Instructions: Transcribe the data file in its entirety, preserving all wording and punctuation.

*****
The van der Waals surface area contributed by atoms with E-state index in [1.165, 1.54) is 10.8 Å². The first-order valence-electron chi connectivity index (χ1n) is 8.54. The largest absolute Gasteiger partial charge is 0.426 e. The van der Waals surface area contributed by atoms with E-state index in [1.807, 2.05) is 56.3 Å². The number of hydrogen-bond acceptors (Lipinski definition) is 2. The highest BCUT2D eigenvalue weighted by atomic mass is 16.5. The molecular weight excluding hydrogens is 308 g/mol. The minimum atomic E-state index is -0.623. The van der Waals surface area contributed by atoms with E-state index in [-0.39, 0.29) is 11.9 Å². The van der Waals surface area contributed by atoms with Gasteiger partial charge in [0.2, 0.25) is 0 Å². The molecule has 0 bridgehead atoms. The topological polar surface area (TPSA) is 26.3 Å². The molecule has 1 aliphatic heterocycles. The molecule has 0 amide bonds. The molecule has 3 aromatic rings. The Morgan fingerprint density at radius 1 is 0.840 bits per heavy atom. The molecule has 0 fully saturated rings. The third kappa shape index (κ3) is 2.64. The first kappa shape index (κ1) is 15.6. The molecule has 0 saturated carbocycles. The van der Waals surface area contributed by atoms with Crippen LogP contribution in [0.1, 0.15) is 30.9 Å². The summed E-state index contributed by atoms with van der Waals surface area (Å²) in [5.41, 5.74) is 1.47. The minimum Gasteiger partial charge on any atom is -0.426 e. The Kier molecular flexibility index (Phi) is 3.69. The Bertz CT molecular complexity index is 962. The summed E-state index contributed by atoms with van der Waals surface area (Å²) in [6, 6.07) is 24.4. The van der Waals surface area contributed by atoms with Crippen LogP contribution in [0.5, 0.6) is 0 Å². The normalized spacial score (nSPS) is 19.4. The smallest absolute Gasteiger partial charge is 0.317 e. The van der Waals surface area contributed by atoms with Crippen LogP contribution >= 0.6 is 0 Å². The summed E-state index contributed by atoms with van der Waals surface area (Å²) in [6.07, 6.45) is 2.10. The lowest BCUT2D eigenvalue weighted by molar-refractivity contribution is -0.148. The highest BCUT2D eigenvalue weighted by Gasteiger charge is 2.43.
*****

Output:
The van der Waals surface area contributed by atoms with E-state index in [1.165, 1.54) is 10.8 Å². The first-order valence-electron chi connectivity index (χ1n) is 8.54. The largest absolute Gasteiger partial charge is 0.426 e. The van der Waals surface area contributed by atoms with E-state index in [1.807, 2.05) is 56.3 Å². The number of hydrogen-bond acceptors (Lipinski definition) is 2. The highest BCUT2D eigenvalue weighted by atomic mass is 16.5. The molecular weight excluding hydrogens is 308 g/mol. The minimum atomic E-state index is -0.623. The van der Waals surface area contributed by atoms with E-state index in [-0.39, 0.29) is 11.9 Å². The van der Waals surface area contributed by atoms with Gasteiger partial charge in [0.2, 0.25) is 0 Å². The molecule has 0 bridgehead atoms. The topological polar surface area (TPSA) is 26.3 Å². The molecule has 1 aliphatic heterocycles. The molecule has 0 amide bonds. The molecule has 3 aromatic rings. The Morgan fingerprint density at radius 1 is 0.840 bits per heavy atom. The molecule has 0 fully saturated rings. The third kappa shape index (κ3) is 2.64. The first kappa shape index (κ1) is 15.6. The molecule has 0 saturated carbocycles. The van der Waals surface area contributed by atoms with Crippen LogP contribution in [0.1, 0.15) is 30.9 Å². The summed E-state index contributed by atoms with van der Waals surface area (Å²) in [5.41, 5.74) is 1.47. The minimum Gasteiger partial charge on any atom is -0.426 e. The Kier molecular flexibility index (Phi) is 3.69. The Bertz CT molecular complexity index is 962. The summed E-state index contributed by atoms with van der Waals surface area (Å²) in [6, 6.07) is 24.4. The van der Waals surface area contributed by atoms with Crippen LogP contribution in [0.5, 0.6) is 0 Å². The normalized spacial score (nSPS) is 19.4. The smallest absolute Gasteiger partial charge is 0.317 e. The van der Waals surface area contributed by atoms with Crippen LogP contribution >= 0.6 is 0 Å². The summed E-state index contributed by atoms with van der Waals surface area (Å²) in [6.07, 6.45) is 2.10. The lowest BCUT2D eigenvalue weighted by molar-refractivity contribution is -0.148. The highest BCUT2D eigenvalue weighted by Gasteiger charge is 2.43.